Fifty Cent Coin on Umbilical Hernia Myth

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An old wives' tale suggests putting a fifty cent coin on an umbilical hernia
An old wives’ tale suggests putting a fifty cent coin on an umbilical hernia

If baby has an umbilical hernia, place a fifty cent coin on it.

Reason: To close the hernia.

True or False?

Answer: False

The umbilical cord is the life line between baby and mother whilst the baby is in the womb. As soon as the baby is born the cord will be clamped and cut in order for the baby to establish his own circulation. The cord enters the baby between the two rectus abdominus muscles of the abdominal wall. The umbilical ring is a small hole (about 1/2 inch in diameter) through which the umbilical cord passes into the baby’s belly. Usually, after the umbilical cord is cut and the stump begins to wither and fall off, the umbilical ring closes.

If the umbilical ring remains open, the baby will have an umbilical hernia. The belly button “pops” out, and gets bigger if the baby is crying or straining. Sometimes it looks almost like a balloon. When the baby is relaxed, this balloon can be gently pushed back into the belly — only to reemerge a few minutes later.

The bulge may range from 1 to 5 centimeters in diameter. If your baby has an umbilical hernia, you may notice the bulge only when he or she cries, coughs or strains. The bulge may disappear when your baby is calm or lies on his or her back. Umbilical hernias in children are usually painless. Most umbilical hernias get better without treatment by the time the child is 3 – 4 years old. Those that do not close may need surgery later.

Call your health care provider, or go to the emergency room if baby has abdominal pain, or if the hernia becomes tender, swollen, or discolored — especially if the baby also has signs of peritonitis or shock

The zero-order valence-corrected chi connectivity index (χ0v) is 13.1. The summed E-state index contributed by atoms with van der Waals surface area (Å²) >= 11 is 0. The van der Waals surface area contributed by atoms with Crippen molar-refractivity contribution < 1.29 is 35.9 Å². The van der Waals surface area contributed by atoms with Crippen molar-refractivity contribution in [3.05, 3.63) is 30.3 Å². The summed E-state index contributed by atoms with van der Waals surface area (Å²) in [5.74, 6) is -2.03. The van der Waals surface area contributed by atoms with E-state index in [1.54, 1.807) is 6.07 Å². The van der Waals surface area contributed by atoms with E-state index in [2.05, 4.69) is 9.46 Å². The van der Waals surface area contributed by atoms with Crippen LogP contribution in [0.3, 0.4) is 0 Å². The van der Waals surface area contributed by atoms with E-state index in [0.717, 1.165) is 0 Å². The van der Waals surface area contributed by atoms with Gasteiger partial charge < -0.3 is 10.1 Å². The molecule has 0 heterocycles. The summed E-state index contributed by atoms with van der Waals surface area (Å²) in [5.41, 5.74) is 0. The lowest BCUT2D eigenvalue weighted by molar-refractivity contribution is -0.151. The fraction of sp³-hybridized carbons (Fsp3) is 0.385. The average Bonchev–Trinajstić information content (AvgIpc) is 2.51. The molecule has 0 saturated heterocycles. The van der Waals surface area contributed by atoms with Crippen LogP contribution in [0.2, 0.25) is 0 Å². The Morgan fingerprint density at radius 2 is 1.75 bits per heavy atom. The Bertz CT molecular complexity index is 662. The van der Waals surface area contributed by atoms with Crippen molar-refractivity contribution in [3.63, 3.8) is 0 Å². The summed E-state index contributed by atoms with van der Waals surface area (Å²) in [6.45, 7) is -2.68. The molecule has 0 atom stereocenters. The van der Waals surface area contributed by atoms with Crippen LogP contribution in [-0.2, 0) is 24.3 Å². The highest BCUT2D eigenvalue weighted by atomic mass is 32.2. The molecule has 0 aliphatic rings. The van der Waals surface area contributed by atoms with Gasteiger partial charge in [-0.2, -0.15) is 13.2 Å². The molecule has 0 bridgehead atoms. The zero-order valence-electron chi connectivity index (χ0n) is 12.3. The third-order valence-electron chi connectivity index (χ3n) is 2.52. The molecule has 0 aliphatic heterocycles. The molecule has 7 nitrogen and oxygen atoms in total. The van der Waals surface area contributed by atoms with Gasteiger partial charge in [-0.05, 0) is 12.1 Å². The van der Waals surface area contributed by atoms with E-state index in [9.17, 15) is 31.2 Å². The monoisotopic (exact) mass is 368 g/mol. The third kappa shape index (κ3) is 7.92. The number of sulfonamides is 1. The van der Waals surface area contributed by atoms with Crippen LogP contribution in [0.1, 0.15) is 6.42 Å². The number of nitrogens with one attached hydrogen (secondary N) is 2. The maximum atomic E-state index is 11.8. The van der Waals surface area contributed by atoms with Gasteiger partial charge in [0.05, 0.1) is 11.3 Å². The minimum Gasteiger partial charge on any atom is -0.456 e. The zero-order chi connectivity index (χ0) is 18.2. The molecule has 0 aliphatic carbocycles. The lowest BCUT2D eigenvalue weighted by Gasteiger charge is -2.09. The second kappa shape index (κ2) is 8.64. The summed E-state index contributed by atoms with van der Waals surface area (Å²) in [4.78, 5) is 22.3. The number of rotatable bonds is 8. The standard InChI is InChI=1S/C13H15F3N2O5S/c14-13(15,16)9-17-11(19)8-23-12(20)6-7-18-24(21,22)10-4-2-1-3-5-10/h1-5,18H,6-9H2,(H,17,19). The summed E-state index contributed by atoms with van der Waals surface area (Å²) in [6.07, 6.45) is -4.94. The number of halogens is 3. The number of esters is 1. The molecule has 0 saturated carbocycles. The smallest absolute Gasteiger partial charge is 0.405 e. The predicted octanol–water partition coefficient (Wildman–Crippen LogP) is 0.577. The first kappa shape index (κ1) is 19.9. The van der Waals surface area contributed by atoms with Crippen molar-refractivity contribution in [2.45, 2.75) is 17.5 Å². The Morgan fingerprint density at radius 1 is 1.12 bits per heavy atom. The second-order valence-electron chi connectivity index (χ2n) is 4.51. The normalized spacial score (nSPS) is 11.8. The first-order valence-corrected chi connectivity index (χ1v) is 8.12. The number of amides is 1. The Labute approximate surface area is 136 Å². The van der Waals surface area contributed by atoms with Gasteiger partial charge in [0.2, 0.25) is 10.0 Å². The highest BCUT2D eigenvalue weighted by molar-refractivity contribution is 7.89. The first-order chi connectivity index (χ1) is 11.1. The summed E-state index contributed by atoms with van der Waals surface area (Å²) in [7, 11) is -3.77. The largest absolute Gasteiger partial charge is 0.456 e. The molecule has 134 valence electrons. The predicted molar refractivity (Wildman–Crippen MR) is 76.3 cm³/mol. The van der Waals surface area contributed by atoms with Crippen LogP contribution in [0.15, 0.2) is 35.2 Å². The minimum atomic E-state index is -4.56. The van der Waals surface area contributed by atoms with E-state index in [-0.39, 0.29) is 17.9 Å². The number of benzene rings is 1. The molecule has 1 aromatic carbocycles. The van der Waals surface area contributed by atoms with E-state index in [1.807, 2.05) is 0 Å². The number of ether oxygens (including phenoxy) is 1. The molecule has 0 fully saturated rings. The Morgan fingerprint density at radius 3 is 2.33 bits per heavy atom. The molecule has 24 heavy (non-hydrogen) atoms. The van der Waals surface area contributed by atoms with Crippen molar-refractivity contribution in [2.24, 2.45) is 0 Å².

fifty-cent-coin-myth_hernia Sebastian with an umbilical hernia
fifty-cent-coin-myth_hernia2 Close up view of the hernia
fifty-cent-coin-myth_hernia3 Place a finger on the hernia and press gently
fifty-cent-coin-myth_hernia4 See how it “pops” in when you press it.
fifty-cent-coin-myth_hernia5 Let go and it pops out again. Do not worry; it does not cause any pain to the baby.
Old wives tales says to put a coin on the hernia. Do not use this method!!!
fifty-cent-coin-myth_50cent Place a fifty cent coin on the hernia
fifty-cent-coin-myth_50cent3 Put an abdominal binder on to keep the coin in place
fifty-cent-coin-myth_50cent2 When baby moves the coin may slip to the back and cause pressure on the skin where baby lies on it.
I find that by using an abdominal binder on the umbilical hernia it prevents the hernia from bulging too much when baby cries and it helps the umbilical ring to close faster. I prefer to put the binder outside the baby’s clothes as it is more comfortable for baby.
fifty-cent-coin-myth_binder1 Fold a cloth nappy into a longish strip and place baby on it. Fold one end over the tummy.
fifty-cent-coin-myth_binder2 Pull the other end over the tummy
fifty-cent-coin-myth_binder3 Pull it firmly under the baby
fifty-cent-coin-myth_binder4 Tuck the end into the top or secure with a nappy pin

I would like to thank Sebastian for giving me the opportunity to show a real umbilical hernia.

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